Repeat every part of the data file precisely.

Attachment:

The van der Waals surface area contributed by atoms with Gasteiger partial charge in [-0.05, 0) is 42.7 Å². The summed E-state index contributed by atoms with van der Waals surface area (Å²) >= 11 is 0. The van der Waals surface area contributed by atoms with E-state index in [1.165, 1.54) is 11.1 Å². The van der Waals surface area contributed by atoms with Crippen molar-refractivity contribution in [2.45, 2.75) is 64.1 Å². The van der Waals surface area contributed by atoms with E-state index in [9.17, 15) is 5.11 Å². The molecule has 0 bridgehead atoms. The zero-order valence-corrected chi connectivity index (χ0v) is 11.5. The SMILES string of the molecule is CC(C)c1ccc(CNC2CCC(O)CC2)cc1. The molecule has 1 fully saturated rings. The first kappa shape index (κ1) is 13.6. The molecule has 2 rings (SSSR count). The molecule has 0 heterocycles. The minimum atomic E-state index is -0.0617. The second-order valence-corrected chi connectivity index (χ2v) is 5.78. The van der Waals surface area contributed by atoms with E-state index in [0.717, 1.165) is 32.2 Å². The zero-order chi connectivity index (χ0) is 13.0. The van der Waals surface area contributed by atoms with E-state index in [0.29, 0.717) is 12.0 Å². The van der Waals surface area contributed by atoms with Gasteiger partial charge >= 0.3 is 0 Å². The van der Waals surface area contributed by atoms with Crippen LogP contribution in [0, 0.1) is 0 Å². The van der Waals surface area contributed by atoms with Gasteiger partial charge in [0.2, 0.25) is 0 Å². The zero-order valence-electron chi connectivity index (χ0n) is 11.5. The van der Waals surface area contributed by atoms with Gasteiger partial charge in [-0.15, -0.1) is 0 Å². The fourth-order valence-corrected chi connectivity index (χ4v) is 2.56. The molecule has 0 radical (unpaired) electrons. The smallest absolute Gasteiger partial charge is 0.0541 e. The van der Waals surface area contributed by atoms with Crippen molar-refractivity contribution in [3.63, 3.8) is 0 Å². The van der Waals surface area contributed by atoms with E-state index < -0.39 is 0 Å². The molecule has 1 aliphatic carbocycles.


The van der Waals surface area contributed by atoms with Gasteiger partial charge in [-0.05, 0) is 42.7 Å². The summed E-state index contributed by atoms with van der Waals surface area (Å²) >= 11 is 0. The van der Waals surface area contributed by atoms with E-state index in [1.165, 1.54) is 11.1 Å². The van der Waals surface area contributed by atoms with Crippen molar-refractivity contribution in [2.45, 2.75) is 64.1 Å². The van der Waals surface area contributed by atoms with E-state index in [9.17, 15) is 5.11 Å². The molecule has 0 bridgehead atoms. The zero-order valence-corrected chi connectivity index (χ0v) is 11.5. The SMILES string of the molecule is CC(C)c1ccc(CNC2CCC(O)CC2)cc1. The molecule has 1 fully saturated rings. The first kappa shape index (κ1) is 13.6. The molecule has 2 rings (SSSR count). The molecule has 0 heterocycles. The minimum atomic E-state index is -0.0617. The second-order valence-corrected chi connectivity index (χ2v) is 5.78. The van der Waals surface area contributed by atoms with E-state index in [0.717, 1.165) is 32.2 Å². The zero-order chi connectivity index (χ0) is 13.0. The van der Waals surface area contributed by atoms with E-state index in [0.29, 0.717) is 12.0 Å². The van der Waals surface area contributed by atoms with Gasteiger partial charge >= 0.3 is 0 Å². The van der Waals surface area contributed by atoms with Crippen LogP contribution in [0, 0.1) is 0 Å². The van der Waals surface area contributed by atoms with Gasteiger partial charge in [0.2, 0.25) is 0 Å². The zero-order valence-electron chi connectivity index (χ0n) is 11.5. The van der Waals surface area contributed by atoms with Gasteiger partial charge in [-0.15, -0.1) is 0 Å². The fourth-order valence-corrected chi connectivity index (χ4v) is 2.56. The molecule has 0 radical (unpaired) electrons. The smallest absolute Gasteiger partial charge is 0.0541 e. The van der Waals surface area contributed by atoms with Crippen molar-refractivity contribution in [3.63, 3.8) is 0 Å². The van der Waals surface area contributed by atoms with E-state index < -0.39 is 0 Å². The molecule has 1 aliphatic carbocycles.